2014 Division Preview – American League East

AL East

Welcome to the final edition of 500 Level Fan’s divisional preview series.  Today’s focus is on the AL East, the home of the Blue Jays.

Defending Champion

Boston Red Sox

Past Five Champions

2013 – Boston

2012 – New York

2011 – New York

2010 – Tampa Bay

2009 – New York

Average Wins of Past Five Champions: 97.6

Best Player

Evan Longoria, Rays

In a division stocked with veteran players and former All-Stars, Longoria takes the cake.  He is only 28, meaning he has only just entered his prime years, and he seems to get better each and every year.  Last season Longo eclipsed the 30 HR mark for the third time in his six year career, and topped an .840 OPS for the sixth straight year, while finishing 6th in AL MVP balloting.  He plays outstanding defense at third, and has developed into a real team leader on the Rays, continuing to lead the cash strapped franchise into contention.  This year the team is poised to be even better, and so is Longoria.

Honourable Mention: Dustin Pedroia, Red Sox; Manny Machado, Orioles

Best Pitcher

David Price, Rays

The number of elite pitchers in the AL East has dwindled over the years, and with newcomer Masahiro Tanaka still an unknown quantity, the best bet here is Price.  A year removed from his Cy Young season, Price struggled early in 2013 before missing the entire month of June due to injury.  When he returned he was just as dominating as ever.  From July onwards, Price made 18 starts, posting a 9-4 record, 2.53 ERA, 0.96 WHIP, 102 strikeouts, and only 13 walks (!) in 131.2 IP.  For the season, he led the entire American League in both complete games (4), and K/BB (5.59).  He enters 2014 as the undisputed ace on a contending team, and is also on a contract year.  Will he still be a Ray in October?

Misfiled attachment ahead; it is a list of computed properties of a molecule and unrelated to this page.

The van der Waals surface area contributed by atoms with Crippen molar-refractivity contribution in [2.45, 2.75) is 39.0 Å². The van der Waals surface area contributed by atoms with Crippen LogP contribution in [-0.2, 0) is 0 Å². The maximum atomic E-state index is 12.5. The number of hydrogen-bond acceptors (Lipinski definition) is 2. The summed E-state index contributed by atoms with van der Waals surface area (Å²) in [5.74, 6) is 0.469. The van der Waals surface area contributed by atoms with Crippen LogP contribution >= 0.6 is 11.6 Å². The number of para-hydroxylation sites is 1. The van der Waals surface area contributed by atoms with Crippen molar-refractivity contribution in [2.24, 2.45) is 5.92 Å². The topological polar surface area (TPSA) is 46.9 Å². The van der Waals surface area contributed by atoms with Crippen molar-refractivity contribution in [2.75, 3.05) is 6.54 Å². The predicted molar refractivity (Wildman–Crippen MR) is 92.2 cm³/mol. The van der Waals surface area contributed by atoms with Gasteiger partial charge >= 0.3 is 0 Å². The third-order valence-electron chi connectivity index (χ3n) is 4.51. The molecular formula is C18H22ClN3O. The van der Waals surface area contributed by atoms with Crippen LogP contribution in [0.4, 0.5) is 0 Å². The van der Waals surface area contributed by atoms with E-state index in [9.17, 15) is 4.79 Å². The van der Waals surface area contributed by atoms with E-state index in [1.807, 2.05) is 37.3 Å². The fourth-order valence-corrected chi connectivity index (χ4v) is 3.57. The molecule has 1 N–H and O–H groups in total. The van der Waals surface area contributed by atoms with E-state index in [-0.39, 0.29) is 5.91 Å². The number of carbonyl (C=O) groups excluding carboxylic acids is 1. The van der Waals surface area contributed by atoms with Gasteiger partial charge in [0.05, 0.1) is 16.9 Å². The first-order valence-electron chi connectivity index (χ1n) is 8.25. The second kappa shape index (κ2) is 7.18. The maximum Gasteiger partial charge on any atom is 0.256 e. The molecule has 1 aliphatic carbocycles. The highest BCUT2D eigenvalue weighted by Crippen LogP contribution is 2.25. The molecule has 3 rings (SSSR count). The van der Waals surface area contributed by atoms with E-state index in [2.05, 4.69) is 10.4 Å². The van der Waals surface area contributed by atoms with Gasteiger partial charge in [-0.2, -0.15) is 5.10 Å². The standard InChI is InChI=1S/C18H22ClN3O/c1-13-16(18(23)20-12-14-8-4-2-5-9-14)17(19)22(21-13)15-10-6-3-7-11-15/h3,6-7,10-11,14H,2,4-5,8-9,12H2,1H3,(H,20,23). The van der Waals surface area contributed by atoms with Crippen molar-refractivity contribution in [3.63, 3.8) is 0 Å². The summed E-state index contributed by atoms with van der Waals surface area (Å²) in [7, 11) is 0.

Honourable Mention: Masahiro Tanaka, Yankees; Jon Lester, Red Sox

Three Storylines For 2014

1. Same Old Yankees

In 2008 the Yankees missed the playoffs for the first time in ages, and responded by going on a massive spending spree in the offseason.  In 2013, they missed the playoffs again, but this time promised fiscal restraint and professed a desire to stay below the luxury tax threshold.  That lasted for about ten minutes.  When all was said and done, the Yanks spent just under $460-million on just four players.  Will Carlos Beltran, Masahiro Tanaka, Jacoby Ellsbury, and Brian McCann make them better?  Absolutely.  But with the departure of Robinson Cano, and the continuing fade of Jeter and Teixeira, the infield looks awful.  Plus with the retirement of Mariano Rivera there is a huge hole in the bullpen, and plenty of question marks in the rotation.  These are the Yankees, however, so holes don’t stay unplugged very long.

2. World Series Hangover?

The Red Sox shocked the baseball world by going from worst to first and winning the 2013 World Series (to the dismay of Jays fans everywhere).  But now comes the tough part: trying to do it again.  No team has repeated since the 1998-2000 Yankees, and the road will be difficult for the Sox.  They lost Ryan Dempster, Stephen Drew, and offensive sparkplug Jacoby Ellsbury over the winter, and didn’t really bring in anybody save for A.J. Pierzynski (who disappointed in Texas last year).  They are putting a lot of faith in rookies Jackie Bradley Jr. and Xander Bogaerts to pick up the offensive slack, and are hoping that the rotation can stay healthy – easier said than done with injury stalwarts Jake Peavy and Clay Buchholz.  One can easily see Boston romp to the division title, but one can also see them regress back to fourth place.